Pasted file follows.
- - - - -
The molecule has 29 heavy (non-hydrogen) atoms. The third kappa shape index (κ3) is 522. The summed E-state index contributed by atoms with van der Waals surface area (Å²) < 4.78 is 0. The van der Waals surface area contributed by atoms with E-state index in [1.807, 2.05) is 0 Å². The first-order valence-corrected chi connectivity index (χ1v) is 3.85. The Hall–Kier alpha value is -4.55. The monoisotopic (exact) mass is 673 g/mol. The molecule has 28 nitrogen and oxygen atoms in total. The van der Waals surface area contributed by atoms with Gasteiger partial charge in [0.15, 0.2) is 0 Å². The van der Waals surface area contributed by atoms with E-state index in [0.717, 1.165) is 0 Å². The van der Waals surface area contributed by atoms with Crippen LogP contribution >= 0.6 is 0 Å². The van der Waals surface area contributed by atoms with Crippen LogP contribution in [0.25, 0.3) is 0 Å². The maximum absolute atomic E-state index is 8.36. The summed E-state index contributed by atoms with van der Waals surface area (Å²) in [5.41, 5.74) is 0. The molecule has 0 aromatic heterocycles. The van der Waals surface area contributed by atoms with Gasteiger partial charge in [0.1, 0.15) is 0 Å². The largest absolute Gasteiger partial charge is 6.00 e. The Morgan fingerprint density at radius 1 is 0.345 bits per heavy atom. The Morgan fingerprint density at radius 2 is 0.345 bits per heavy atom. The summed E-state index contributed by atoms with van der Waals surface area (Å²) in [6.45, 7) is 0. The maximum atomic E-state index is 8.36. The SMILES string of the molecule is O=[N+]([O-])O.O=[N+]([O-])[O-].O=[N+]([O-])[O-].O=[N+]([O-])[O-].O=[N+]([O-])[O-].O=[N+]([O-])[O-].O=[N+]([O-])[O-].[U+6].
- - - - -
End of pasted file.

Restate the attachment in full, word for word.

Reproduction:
The molecule has 29 heavy (non-hydrogen) atoms. The third kappa shape index (κ3) is 522. The summed E-state index contributed by atoms with van der Waals surface area (Å²) < 4.78 is 0. The van der Waals surface area contributed by atoms with E-state index in [1.807, 2.05) is 0 Å². The first-order valence-corrected chi connectivity index (χ1v) is 3.85. The Hall–Kier alpha value is -4.55. The monoisotopic (exact) mass is 673 g/mol. The molecule has 28 nitrogen and oxygen atoms in total. The van der Waals surface area contributed by atoms with Gasteiger partial charge in [0.15, 0.2) is 0 Å². The van der Waals surface area contributed by atoms with E-state index in [0.717, 1.165) is 0 Å². The van der Waals surface area contributed by atoms with Crippen LogP contribution >= 0.6 is 0 Å². The van der Waals surface area contributed by atoms with Crippen LogP contribution in [0.25, 0.3) is 0 Å². The maximum absolute atomic E-state index is 8.36. The summed E-state index contributed by atoms with van der Waals surface area (Å²) in [5.41, 5.74) is 0. The molecule has 0 aromatic heterocycles. The van der Waals surface area contributed by atoms with Gasteiger partial charge in [0.1, 0.15) is 0 Å². The largest absolute Gasteiger partial charge is 6.00 e. The Morgan fingerprint density at radius 1 is 0.345 bits per heavy atom. The Morgan fingerprint density at radius 2 is 0.345 bits per heavy atom. The summed E-state index contributed by atoms with van der Waals surface area (Å²) in [6.45, 7) is 0. The maximum atomic E-state index is 8.36. The SMILES string of the molecule is O=[N+]([O-])O.O=[N+]([O-])[O-].O=[N+]([O-])[O-].O=[N+]([O-])[O-].O=[N+]([O-])[O-].O=[N+]([O-])[O-].O=[N+]([O-])[O-].[U+6].